New experiments with helium-3 in a magnetic confinement tokamak have produced exciting results for the future of fusion energy, including a tenfold increase in ion energy.source: MIT
Researchers operating fusion reactor experiments at MIT, along with partnered scientists in Brussels and the U.K., have developed a new type of nuclear fusion fuel that produces ten times as much energy from energized ions as previously achieved. The experiments with the new fusion fuel, which contains three types of ions—particles with an electric charge due to the loss or gain of an electron—were conducted in MIT’s Alcator C-Mod tokamak, a magnetic confinement reactor that holds the records for highest magnetic field strength and highest plasma pressure in a fusion experiment.
The key to increasing the efficiency of the nuclear fuel was to add in trace amounts of helium-3, a stable isotope of helium that only has one neutron rather than two.Source: MIT
The Alcator C-Mod conducted its final run in September 2016, but data from experiments in the tokamak device were recently analyzed, revealing a unique type of nuclear fusion fuel greatly increases ion energies within the plasma. The results were so encouraging that researchers operating the Joint European Torus (JET) in Oxfordshire, U.K., the largest operational magnetic confinement fusion experiment in the world, repeated the experiments and achieved the same increases in energy generation.
In southern France, 35 nations* are collaborating to build the world’s largest tokamak, a magnetic fusion device that has been designed to prove the feasibility of fusion as a large-scale and carbon-free source of energy based on the same principle that powers our Sun and stars.
The experimental campaign that will be carried out at ITER is crucial to advancing fusion science and preparing the way for the fusion power plants of tomorrow.
ITER will be the first fusion device to produce net energy. ITER will be the first fusion device to maintain fusion for long periods of time. And ITER will be the first fusion device to test the integrated technologies, materials, and physics regimes necessary for the commercial production of fusion-based electricity.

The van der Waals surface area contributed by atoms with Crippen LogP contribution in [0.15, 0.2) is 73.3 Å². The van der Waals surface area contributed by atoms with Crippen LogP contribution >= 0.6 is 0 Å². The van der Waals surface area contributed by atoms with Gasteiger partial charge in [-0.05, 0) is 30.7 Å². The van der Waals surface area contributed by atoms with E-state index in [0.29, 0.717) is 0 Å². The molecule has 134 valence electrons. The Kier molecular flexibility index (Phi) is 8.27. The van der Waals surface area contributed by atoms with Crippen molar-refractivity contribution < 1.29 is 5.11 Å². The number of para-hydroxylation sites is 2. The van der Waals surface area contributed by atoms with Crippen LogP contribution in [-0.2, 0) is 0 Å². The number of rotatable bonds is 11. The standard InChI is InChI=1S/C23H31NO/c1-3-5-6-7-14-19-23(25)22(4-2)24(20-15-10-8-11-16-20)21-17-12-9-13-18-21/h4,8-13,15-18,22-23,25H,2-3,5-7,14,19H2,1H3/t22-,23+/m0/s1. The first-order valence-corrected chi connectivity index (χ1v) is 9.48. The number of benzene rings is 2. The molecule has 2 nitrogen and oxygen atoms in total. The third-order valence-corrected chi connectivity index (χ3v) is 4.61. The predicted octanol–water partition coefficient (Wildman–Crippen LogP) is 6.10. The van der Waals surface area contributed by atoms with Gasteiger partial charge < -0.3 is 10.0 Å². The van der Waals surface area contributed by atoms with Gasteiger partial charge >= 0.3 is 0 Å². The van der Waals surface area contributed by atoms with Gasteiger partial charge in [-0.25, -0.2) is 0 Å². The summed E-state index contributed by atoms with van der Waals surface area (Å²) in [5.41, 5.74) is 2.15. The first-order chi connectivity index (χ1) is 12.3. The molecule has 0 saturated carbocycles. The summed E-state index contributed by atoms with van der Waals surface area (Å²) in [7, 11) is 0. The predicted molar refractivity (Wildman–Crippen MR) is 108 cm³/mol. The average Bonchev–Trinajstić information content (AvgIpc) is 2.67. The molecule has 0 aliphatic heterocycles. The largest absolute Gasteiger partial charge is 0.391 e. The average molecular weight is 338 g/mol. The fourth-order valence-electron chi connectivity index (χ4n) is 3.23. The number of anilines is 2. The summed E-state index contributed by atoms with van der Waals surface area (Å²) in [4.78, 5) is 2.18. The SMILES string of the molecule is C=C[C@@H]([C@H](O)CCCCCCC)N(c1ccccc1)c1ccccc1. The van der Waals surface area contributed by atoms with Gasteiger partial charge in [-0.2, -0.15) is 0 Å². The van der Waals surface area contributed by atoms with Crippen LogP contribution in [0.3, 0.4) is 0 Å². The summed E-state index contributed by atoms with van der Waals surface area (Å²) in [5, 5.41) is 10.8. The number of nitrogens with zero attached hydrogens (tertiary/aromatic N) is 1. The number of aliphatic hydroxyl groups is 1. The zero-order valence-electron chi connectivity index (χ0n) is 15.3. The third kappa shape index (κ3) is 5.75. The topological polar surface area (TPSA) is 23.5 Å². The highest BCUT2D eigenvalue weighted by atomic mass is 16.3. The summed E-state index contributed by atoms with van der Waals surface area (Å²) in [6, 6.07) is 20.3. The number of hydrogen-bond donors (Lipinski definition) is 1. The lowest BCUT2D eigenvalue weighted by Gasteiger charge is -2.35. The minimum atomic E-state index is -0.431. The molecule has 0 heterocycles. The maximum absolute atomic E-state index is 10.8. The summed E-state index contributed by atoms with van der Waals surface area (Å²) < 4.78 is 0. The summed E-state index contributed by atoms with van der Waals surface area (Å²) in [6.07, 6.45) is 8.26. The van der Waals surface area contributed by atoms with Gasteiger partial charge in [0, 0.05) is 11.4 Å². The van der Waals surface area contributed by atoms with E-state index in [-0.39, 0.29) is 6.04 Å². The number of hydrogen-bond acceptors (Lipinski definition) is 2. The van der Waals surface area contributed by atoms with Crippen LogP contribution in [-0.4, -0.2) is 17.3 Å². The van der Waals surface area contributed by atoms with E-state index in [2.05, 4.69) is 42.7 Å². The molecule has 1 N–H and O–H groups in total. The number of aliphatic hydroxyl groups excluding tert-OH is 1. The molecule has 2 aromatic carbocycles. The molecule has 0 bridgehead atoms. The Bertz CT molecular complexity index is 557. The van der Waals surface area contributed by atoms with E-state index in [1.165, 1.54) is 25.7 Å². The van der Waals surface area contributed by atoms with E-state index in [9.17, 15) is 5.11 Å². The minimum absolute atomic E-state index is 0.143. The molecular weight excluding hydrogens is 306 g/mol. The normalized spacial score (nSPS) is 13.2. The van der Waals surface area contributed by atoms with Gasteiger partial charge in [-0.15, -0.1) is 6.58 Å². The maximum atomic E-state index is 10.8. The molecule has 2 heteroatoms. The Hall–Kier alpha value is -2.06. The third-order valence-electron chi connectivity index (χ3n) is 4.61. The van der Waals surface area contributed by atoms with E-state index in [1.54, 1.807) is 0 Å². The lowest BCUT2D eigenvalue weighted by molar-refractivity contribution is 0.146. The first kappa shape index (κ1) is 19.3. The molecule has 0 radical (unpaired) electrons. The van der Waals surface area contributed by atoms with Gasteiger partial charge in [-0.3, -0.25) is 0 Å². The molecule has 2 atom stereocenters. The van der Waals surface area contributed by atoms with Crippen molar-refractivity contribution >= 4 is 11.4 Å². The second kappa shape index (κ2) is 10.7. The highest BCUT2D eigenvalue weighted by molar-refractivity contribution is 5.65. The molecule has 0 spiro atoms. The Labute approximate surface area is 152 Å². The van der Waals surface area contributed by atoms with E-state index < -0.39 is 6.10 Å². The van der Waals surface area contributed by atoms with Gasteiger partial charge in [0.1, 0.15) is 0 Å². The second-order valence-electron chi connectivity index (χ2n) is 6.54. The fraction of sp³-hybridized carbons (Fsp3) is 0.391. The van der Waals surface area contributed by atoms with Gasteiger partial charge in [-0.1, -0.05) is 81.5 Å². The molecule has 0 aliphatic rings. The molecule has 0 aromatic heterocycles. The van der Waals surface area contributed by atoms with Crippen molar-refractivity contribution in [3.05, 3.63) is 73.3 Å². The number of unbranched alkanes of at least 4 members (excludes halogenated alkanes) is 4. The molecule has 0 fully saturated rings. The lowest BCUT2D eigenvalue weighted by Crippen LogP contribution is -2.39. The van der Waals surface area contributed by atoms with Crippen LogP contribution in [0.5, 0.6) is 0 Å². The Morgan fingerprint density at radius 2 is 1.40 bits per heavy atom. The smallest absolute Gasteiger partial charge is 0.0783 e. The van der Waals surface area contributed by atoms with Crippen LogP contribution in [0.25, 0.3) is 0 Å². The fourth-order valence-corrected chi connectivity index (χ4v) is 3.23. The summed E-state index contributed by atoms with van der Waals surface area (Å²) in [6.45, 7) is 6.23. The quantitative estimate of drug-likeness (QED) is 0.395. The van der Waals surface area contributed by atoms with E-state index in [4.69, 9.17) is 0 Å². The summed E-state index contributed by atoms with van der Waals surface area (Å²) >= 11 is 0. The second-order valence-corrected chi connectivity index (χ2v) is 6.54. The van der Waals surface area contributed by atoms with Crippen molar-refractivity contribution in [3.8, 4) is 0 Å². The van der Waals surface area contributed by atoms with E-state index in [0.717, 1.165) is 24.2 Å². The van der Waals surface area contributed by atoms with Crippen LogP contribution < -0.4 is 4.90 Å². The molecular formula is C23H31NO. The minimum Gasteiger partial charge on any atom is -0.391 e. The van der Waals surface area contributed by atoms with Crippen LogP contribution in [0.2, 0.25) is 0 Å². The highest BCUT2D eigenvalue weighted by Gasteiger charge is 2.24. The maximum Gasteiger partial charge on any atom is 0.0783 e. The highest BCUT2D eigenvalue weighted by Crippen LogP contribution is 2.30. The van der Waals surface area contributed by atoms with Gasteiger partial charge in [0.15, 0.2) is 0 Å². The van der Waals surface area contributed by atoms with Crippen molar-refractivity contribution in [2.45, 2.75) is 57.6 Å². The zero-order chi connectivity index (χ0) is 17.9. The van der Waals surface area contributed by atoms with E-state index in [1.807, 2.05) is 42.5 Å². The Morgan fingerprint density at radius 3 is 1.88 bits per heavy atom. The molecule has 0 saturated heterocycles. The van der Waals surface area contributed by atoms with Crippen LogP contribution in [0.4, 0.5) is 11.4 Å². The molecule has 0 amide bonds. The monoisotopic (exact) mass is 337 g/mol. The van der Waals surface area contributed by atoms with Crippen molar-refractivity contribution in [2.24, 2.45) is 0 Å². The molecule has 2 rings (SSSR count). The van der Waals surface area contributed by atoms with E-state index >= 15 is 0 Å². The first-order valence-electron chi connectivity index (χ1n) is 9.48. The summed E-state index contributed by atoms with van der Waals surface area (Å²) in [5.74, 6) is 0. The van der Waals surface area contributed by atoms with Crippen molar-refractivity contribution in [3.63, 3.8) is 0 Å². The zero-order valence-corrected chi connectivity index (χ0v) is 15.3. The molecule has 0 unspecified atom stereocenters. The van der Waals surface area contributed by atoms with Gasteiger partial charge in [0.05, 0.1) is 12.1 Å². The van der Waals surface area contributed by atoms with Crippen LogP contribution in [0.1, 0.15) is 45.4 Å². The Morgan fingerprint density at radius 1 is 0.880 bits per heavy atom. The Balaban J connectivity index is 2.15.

Thousands of engineers and scientists have contributed to the design of ITER since the idea for an international joint experiment in fusion was first launched in 1985. The ITER Members—China, the European Union, India, Japan, Korea, Russia and the United States—are now engaged in a 35-year collaboration to build and operate the ITER experimental device, and together bring fusion to the point where a demonstration fusion reactor can be designed.
1) Produce 500 MW of fusion power
The world record for fusion power is held by the European tokamak JET. In 1997, JET produced 16 MW of fusion power from a total input heating power of 24 MW (Q=0.67). ITER is designed to produce a ten-fold return on energy (Q=10), or 500 MW of fusion power from 50 MW of input heating power. ITER will not capture the energy it produces as electricity, but—as first of all fusion experiments in history to produce net energy gain—it will prepare the way for the machine that can.
2) Demonstrate the integrated operation of technologies for a fusion power plant
ITER will bridge the gap between today’s smaller-scale experimental fusion devices and the demonstration fusion power plants of the future. Scientists will be able to study plasmas under conditions similar to those expected in a future power plant and test technologies such as heating, control, diagnostics, cryogenics and remote maintenance.
3) Achieve a deuterium-tritium plasma in which the reaction is sustained through internal heating
Fusion research today is at the threshold of exploring a “burning plasma”—one in which the heat from the fusion reaction is confined within the plasma efficiently enough for the reaction to be sustained for a long duration. Scientists are confident that the plasmas in ITER will not only produce much more fusion energy, but will remain stable for longer periods of time.
4) Test tritium breeding
One of the missions for the later stages of ITER operation is to demonstrate the feasibility of producing tritium within the vacuum vessel. The world supply of tritium (used with deuterium to fuel the fusion reaction) is not sufficient to cover the needs of future power plants. ITER will provide a unique opportunity to test mockup in-vessel tritium breeding blankets in a real fusion environment.
5) Demonstrate the safety characteristics of a fusion device
ITER achieved an important landmark in fusion history when, in 2012, the ITER Organization was licensed as a nuclear operator in France based on the rigorous and impartial examination of its safety files. One of the primary goals of ITER operation is to demonstrate the control of the plasma and the fusion reactions with negligible consequences to the environment.
The ITER fusion reactor is scheduled to turn on around 2025 and will conduct live run testing through to 2027 when it will get its first Helium-3 and again around 2029.